How Employee Recognition Contributes To Business SuccessMay 20, 2016
In Management & Organizational Performance
What if all your employees were aligned with your values and motivated by your business goals. If they were all speaking positively about your business and willing to give their 110% everyday of the day of the week for your projects. This is probably what every employer dream of, but at the end of the day, things rarely work out like that. But what if we told you it’s actually pretty easy to create a work environment where employees feel motivated and happy?
This is nothing new: an employee whose work is recognized is naturally more motivated and productive at work. Some large companies are now successful in part because of the employee recognition culture they have created. With the thinking that the more you give, the more you get in return, these companies managed to become successful examples in terms of employee recognition. Here’s how four world-renowned companies deal with employee recognition.
If you’re interested in employee recognition, you may have already heard of Zappos. The online shoe shop describes itself as a customer service brand. The hiring process has two rounds of interviews: the first one validates skills and the second covers personality. Zappos is mainly interested in finding a good cultural fit. After they’re hired, employees must all spend four weeks in a call center to better understand how customer service really works. After those four weeks, they can either start their job or leave with $ 2,000. For the CEO Tony Hsieh, culture goes well beyond the paycheck. He believes that employees should feel like they can truly be themselves at work and not some kind of persona.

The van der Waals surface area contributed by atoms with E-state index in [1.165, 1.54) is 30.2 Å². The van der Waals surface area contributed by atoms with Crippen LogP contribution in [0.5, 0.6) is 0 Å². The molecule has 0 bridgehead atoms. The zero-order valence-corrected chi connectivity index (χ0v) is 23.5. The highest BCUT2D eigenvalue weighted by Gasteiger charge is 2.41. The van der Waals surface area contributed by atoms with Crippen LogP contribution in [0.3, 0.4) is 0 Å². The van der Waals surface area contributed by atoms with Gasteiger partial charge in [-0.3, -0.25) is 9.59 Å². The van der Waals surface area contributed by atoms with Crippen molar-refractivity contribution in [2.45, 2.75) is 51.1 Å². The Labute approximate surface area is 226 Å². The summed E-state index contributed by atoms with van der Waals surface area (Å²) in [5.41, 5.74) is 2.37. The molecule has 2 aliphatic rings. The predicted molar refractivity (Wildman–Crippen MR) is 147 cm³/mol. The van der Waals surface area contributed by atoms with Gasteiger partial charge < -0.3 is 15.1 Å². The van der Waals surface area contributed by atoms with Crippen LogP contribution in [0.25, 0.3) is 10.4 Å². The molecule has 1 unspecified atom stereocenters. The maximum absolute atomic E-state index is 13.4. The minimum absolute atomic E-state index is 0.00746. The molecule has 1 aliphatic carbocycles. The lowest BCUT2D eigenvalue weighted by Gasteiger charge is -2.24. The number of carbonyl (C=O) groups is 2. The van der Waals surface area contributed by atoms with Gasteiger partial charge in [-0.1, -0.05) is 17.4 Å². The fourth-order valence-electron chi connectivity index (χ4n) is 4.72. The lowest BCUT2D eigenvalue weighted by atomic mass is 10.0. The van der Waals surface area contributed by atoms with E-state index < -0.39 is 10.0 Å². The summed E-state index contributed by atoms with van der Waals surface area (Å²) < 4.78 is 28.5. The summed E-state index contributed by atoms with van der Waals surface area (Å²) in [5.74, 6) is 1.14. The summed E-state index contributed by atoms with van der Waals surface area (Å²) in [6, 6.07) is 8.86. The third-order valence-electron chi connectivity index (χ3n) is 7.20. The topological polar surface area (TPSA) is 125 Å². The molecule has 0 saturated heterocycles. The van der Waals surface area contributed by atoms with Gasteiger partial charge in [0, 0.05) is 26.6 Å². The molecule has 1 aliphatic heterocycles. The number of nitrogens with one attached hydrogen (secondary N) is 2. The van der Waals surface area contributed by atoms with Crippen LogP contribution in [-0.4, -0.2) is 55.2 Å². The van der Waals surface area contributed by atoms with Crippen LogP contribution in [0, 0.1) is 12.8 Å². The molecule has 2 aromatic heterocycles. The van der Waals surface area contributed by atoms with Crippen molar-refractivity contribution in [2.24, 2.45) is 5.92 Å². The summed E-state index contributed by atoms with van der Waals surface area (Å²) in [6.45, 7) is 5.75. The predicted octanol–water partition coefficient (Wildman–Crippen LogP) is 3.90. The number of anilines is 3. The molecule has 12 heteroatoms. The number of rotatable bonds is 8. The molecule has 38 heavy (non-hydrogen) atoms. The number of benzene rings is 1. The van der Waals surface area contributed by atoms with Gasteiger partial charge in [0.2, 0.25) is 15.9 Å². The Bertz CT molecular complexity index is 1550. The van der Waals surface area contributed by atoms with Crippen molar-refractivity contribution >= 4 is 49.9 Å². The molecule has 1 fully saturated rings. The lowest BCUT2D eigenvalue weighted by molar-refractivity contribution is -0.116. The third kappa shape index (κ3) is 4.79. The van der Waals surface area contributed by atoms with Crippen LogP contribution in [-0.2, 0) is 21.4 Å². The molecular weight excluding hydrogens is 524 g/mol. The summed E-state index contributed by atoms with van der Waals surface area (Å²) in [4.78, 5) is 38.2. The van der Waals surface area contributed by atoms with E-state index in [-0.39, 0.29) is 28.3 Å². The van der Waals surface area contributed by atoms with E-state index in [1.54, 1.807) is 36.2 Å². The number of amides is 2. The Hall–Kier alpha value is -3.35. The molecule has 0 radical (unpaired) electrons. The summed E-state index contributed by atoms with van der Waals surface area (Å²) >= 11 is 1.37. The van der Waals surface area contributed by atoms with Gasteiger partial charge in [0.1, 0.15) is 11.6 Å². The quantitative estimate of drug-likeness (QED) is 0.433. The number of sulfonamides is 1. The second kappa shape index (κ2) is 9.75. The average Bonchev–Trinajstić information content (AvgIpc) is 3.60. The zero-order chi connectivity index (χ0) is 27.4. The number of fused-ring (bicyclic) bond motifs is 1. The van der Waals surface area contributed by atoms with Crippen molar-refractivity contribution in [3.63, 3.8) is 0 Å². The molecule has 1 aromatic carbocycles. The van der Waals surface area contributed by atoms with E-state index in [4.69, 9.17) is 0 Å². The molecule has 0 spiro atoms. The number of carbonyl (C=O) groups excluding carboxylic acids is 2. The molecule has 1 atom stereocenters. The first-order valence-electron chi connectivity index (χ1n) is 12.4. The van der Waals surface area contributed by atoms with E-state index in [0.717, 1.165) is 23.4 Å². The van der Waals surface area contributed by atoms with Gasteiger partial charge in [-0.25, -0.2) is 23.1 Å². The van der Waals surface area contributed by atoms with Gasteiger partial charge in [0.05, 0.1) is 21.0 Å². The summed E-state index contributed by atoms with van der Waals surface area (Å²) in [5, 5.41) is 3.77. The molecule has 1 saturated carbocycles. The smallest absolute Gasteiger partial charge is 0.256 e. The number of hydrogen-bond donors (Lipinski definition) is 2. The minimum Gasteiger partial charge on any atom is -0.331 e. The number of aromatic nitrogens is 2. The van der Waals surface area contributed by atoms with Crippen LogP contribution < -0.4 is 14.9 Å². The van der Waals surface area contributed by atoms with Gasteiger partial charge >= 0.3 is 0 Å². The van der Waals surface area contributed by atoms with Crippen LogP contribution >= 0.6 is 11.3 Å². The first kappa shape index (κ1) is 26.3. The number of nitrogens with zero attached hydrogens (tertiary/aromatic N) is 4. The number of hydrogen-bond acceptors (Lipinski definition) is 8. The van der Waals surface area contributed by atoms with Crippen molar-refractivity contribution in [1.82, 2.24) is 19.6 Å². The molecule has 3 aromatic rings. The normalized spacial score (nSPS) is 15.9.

Bryan Chesky, CEO of the hospitality exchange service Airbnb, firmly believes that a culture of recognition and happiness is the key to business success: ‘Why is culture so important to a business? Here is a simple way to frame it. The stronger the culture, the less corporate process a company needs. When the culture is strong, you can trust everyone to do the right thing. People can be independent and autonomous. They can be entrepreneurial.’ We could not agree more. Entrepreneurial employees feel responsible for the company’s success. If they are given freedom to create and share ideas, they will be passionate and loyal.
Google (Alphabet) is also known for its amazing culture of recognition. The company perks are quite impressive: organic breakfasts, lunches and dinners, haircuts, massages, gym, swimming pool, childcare… Google takes care of everything. By being generous, Google ensures that employees are happy and grateful. Although having so many perks is expensive, the company says it helps lower recruiting costs and staff turnover.
Facebook’s mission is clear: to give people the power to share and make the world more open and connected. This mantra is explained in a handbook made public online last year. Facebook is also known for offering great perks in order to lower staff turnover. Employees are given a lot of autonomy as soon as they arrive. For instance, new employees get to pick their team and projects according to their interests and ambitions. People feel trusted and are naturally more inclined to work harder.
There are thousands of ways to convey a recognition-driven culture. In addition to a strong mission, a lot of autonomy and attractive perks, it is also important to bind employees together in a positive way at all levels. Celebration social recognition platform is an all-in-one solution that helps employees connect with each other. The online app which is also mobile friendly allows users to send recognitions to each other. This feature means that a manager can recognize an employee, and vice versa. Moreover, recognitions are shared across the company, making them much more impactful. When employees feel like they’re responsible for their company’s success, when their hard work is highlighted and recognized, they will be more productive for sure.